Developer Supercell is no stranger to making great mobile games that thrive in the esports scene. Now, its smash-hit Brawl Stars will have its own World Championship in South Korea with a $250,000 prize pool. The competition will take place from November 15-17 in Busan, South Korea at the BEXCO Auditorium as part of the gaming festival G-Star.
Eight international teams will qualify for the competition online through various competitions. The quarterfinals will take place November 15, and the semifinals and finals will be on November 16.
Supercell’s community manager Ryan Lighton stated in a release about the event, “Even though the game launched globally only nine months ago, we want to match our players’ enthusiasm and bring them the event they’ve been asking for in Korea, the birthplace of esports.”
Brawl Stars joins two other popular games by the developer in the esports scene, with Clash Royale ready to push off with their $1 million annual Clash Royale League, and Clash of Clans will have its World Championship event at ESL One Hamburg in Germany in October. Supercell has so far been aggressive in its push for its mobile games to have an esports presence, and so far, the effort appears to be paying off.
Check out the Grand Finals event for the 2017 Clash Royale World Championship. The venue was packed, and the competition was fantastic.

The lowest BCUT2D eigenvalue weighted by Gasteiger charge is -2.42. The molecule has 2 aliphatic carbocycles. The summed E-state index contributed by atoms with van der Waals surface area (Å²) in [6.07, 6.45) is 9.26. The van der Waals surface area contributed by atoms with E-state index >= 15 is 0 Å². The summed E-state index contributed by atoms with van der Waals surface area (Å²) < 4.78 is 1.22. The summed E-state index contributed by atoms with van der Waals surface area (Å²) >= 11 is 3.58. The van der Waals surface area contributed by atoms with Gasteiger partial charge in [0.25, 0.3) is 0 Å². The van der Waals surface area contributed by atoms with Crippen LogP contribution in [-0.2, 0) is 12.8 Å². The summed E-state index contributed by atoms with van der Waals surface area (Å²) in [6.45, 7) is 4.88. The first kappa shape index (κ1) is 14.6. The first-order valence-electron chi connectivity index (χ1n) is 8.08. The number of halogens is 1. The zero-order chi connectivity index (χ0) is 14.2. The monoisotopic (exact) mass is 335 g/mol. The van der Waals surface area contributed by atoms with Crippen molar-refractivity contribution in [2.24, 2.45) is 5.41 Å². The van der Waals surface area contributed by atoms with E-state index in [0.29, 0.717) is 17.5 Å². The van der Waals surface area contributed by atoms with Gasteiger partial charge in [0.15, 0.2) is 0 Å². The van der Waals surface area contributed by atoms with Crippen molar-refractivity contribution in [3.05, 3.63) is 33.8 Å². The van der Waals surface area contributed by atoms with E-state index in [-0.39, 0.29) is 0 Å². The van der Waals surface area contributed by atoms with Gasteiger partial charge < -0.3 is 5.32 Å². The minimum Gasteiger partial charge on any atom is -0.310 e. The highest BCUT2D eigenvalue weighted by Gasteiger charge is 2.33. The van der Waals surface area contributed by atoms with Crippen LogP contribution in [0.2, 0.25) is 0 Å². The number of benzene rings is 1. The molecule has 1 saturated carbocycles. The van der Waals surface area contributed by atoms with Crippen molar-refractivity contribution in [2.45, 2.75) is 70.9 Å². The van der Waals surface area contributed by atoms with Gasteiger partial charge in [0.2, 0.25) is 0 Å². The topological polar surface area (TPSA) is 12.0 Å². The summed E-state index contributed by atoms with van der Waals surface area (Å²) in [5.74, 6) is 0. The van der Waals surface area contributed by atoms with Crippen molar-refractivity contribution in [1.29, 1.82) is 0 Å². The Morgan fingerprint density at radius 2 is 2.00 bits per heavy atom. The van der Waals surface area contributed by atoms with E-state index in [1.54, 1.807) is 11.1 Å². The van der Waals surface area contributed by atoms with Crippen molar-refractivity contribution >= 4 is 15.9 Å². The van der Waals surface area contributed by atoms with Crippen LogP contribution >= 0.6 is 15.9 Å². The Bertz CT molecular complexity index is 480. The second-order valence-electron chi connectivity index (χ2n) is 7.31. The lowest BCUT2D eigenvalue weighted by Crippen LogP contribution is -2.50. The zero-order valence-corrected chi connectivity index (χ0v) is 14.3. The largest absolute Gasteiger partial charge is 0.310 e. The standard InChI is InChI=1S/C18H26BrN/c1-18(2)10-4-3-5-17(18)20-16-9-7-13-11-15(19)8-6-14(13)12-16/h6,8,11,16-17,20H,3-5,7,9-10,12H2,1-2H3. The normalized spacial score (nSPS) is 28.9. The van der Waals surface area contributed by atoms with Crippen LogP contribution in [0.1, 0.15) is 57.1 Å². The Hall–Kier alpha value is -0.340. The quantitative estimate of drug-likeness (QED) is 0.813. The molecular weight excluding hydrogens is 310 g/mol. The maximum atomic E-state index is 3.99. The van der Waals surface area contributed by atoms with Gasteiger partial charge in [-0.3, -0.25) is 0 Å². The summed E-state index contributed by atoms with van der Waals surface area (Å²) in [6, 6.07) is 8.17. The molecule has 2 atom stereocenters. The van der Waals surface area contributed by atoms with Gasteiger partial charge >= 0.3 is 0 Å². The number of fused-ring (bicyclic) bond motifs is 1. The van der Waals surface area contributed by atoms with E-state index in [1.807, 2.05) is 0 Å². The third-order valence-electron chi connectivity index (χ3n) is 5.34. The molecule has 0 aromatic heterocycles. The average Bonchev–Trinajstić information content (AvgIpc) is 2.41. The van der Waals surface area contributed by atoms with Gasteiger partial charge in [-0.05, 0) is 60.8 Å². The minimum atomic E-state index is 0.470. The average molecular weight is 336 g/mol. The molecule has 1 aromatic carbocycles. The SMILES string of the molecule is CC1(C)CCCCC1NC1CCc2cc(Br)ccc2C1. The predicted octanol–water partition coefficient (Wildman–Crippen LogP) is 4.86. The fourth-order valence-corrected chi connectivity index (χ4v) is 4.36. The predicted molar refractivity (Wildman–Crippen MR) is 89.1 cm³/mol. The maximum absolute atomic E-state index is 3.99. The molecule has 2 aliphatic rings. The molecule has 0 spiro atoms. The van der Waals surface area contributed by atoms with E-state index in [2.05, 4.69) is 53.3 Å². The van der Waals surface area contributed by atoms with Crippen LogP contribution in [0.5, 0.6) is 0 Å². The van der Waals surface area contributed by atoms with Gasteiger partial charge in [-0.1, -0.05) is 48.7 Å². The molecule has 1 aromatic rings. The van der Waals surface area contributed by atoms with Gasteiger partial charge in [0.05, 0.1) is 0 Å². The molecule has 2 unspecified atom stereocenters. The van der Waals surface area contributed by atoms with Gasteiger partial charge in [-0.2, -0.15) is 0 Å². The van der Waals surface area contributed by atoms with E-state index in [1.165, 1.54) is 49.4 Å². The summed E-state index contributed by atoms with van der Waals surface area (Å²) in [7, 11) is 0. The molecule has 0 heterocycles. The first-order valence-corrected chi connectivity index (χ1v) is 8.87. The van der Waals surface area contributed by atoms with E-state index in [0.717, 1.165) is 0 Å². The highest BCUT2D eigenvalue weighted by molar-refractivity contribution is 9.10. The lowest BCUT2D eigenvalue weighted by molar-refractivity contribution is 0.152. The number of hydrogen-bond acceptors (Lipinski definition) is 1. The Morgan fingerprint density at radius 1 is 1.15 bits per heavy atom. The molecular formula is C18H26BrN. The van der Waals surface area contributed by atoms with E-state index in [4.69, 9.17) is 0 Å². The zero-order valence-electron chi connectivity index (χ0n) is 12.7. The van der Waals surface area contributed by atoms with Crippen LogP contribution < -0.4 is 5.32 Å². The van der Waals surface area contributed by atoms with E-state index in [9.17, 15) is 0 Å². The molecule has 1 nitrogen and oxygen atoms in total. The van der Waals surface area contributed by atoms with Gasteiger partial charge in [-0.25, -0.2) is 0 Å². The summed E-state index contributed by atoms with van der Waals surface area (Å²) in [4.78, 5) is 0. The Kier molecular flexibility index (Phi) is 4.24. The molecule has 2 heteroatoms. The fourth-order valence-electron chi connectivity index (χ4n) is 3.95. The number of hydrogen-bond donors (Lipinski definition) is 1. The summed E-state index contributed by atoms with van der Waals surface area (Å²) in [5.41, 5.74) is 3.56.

For the unfamiliar, Brawl Stars is a new entry to mobile gaming. Released this past year, the game is a a 3v3 top-down shooter. In many ways, the layout is similar to Clash Royale, though players are in complete control of their characters, rather than having cards that create units that act according to their AI.
Unlike both of the Clash games, the 3v3 action here is entirely team based towards different objectives depending on the randomly selected game mode. While Supercell has not yet revealed how this championship would work, one assumes that the modes may be predetermined beforehand to allow for strategy, better casting, and avoiding repetition of a mode.
Some new modes are more geared towards casual play, and it would not be a surprise to see them removed from the competitive scene. Two of the newer game modes are Lone Star and Takedown. Each new mode brings the focus to individual play rather than teamwork, with Lone Star working as a free-for-all Bounty. Takedown meanwhile requires the boss robot to be damaged. The player who does the most damage to the robot boss by the end of the match is declared the winner. Obviously, neither would work for the team-based competition we are expecting to see.
It is great to see Supercell pushing for its games to have a greater esports presence. We certainly hope the first World Championship goes well for the developer and players alike.